Wednesday, January 30, 2019

Seven Fat Cows 2.5: Firewood planning


Back in Michigan, Rick picked up the event on his news feed. He kept one specifically for winnowing through the blizzard of the 24-7 news items looking for key terms like “Emergency Room”. His feed picked up the unfolding events in Minnesota but Rick accepted the explanation that a sewer pipe had broken.

Meanwhile, Rick continued to worry about the availability of firewood.

Rick sincerely believed that energy is the keystone resource. Food is one kind of energy. Firewood is another.
A heat map of the population density and the wood resources.

A rough estimate of the new, larger neighborhood was that it held 150 homes. Most were clustered close to the paved roads, that is, they were biased to the east and in the northwest corner.

The woods were scattered but most of them were oriented through the middle on a north-south axis with heavy concentrations on the southern border.

About half of the 400 acres of woods were on parcels where the owner lived. The other 200 acres were on the property of absentee land-owners or belonged to commercial farmers.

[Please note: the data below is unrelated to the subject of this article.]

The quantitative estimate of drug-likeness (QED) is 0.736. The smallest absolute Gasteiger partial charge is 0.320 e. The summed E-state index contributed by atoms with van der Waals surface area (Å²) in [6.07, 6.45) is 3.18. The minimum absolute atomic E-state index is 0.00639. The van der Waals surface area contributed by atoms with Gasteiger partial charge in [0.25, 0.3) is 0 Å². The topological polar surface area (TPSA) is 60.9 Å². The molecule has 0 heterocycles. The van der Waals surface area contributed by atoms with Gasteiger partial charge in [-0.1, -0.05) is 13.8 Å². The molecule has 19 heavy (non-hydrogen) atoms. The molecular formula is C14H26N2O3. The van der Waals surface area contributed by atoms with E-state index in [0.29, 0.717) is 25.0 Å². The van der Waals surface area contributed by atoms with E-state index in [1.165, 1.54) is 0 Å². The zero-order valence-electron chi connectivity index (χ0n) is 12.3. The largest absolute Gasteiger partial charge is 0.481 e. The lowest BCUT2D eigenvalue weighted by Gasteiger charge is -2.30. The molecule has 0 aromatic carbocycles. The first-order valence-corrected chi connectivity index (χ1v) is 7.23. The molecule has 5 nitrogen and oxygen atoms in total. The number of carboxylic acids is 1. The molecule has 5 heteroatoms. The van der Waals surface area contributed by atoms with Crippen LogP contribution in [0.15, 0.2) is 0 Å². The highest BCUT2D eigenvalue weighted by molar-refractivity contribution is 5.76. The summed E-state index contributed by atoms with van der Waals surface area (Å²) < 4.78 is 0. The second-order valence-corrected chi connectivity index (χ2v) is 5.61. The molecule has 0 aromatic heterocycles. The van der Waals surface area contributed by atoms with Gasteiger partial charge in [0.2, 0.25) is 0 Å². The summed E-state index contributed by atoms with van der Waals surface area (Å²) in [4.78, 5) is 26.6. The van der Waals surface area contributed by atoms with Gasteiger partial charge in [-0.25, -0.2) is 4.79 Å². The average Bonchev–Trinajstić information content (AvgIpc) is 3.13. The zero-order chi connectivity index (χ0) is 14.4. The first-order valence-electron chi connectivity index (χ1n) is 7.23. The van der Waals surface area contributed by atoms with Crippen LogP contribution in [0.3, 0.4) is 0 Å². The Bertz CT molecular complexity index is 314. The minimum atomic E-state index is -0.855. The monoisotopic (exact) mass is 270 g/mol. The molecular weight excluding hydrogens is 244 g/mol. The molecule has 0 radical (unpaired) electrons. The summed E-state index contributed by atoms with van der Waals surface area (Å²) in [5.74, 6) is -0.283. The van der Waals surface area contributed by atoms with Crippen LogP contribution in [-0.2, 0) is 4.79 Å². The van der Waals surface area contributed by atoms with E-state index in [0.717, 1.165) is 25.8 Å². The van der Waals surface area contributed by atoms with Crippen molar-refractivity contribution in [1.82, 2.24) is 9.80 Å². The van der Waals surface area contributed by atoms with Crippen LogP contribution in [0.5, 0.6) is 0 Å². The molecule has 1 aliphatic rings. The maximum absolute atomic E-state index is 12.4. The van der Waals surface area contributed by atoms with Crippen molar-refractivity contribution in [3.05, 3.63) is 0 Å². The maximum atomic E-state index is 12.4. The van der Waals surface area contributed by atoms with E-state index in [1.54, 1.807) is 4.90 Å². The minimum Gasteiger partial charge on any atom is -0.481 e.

Looking at the parcels with few standing trees, those 100 or so homes had 200 acres of woods or about 2 acres per home, assuming the farmers were willing to let residents harvest those woods.

Rick and Kelly had done a little bit of ‘tresspassin’ hunting rabbits in late winter. Afterward, Rick estimated that most of those woods had 100 trees per acre and about 12-to-15 full cords of standing wood per acre. Some was better. Much was worse. After all, it was marginal ground that had been allowed to revert to woods.

Assuming the neighborhood could create a logging industry from nothing, that 2 acres per home would supply enough heat for three years at current rates of consumption.

Rick was on good terms with the farmers. He was pretty sure that they would be more than willing to let neighbors pay them to clean out fence rows and pot-holes in the middle of their crop fields.

The key point was neighbors would need something to use as currency, something the farmers wanted. Rick figured that they would be willing to let some of the neighbors to cut on shares. After all, the two commercial farmers in the neighborhood heated with wood and there would not be much of a market for their corn, beans and wheat if the money economy collapsed.

Rick deduced that he needed a two-pronged approach. He needed to lower expectations to reduce the demand and he needed to boost production.